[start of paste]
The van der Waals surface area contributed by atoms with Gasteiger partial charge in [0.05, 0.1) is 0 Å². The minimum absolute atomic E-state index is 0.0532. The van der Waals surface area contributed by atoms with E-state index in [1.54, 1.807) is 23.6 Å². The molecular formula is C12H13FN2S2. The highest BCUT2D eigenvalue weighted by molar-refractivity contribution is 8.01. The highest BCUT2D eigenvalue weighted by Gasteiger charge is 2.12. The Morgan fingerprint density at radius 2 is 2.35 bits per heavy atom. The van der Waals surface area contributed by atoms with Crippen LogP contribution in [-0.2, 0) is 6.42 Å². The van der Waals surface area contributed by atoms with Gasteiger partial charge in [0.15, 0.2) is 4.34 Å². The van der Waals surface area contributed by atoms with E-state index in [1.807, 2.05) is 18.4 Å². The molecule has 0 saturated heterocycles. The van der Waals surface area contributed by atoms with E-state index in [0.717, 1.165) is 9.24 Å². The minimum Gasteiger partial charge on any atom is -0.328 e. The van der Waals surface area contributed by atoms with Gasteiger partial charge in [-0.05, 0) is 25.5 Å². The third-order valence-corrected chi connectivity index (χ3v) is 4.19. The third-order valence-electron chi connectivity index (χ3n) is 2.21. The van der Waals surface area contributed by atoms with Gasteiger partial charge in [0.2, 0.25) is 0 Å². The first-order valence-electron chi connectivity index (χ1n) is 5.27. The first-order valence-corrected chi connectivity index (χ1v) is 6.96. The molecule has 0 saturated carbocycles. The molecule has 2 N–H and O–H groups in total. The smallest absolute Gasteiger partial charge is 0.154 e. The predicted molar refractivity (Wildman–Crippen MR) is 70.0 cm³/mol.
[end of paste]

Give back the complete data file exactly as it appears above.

The van der Waals surface area contributed by atoms with Gasteiger partial charge in [0.05, 0.1) is 0 Å². The minimum absolute atomic E-state index is 0.0532. The van der Waals surface area contributed by atoms with E-state index in [1.54, 1.807) is 23.6 Å². The molecular formula is C12H13FN2S2. The highest BCUT2D eigenvalue weighted by molar-refractivity contribution is 8.01. The highest BCUT2D eigenvalue weighted by Gasteiger charge is 2.12. The Morgan fingerprint density at radius 2 is 2.35 bits per heavy atom. The van der Waals surface area contributed by atoms with Crippen LogP contribution in [-0.2, 0) is 6.42 Å². The van der Waals surface area contributed by atoms with Gasteiger partial charge in [0.15, 0.2) is 4.34 Å². The van der Waals surface area contributed by atoms with E-state index in [1.807, 2.05) is 18.4 Å². The molecule has 0 saturated heterocycles. The van der Waals surface area contributed by atoms with E-state index in [0.717, 1.165) is 9.24 Å². The minimum Gasteiger partial charge on any atom is -0.328 e. The van der Waals surface area contributed by atoms with Gasteiger partial charge in [-0.05, 0) is 25.5 Å². The third-order valence-corrected chi connectivity index (χ3v) is 4.19. The third-order valence-electron chi connectivity index (χ3n) is 2.21. The van der Waals surface area contributed by atoms with Gasteiger partial charge in [0.2, 0.25) is 0 Å². The first-order valence-electron chi connectivity index (χ1n) is 5.27. The first-order valence-corrected chi connectivity index (χ1v) is 6.96. The molecule has 0 saturated carbocycles. The molecule has 2 N–H and O–H groups in total. The smallest absolute Gasteiger partial charge is 0.154 e. The predicted molar refractivity (Wildman–Crippen MR) is 70.0 cm³/mol.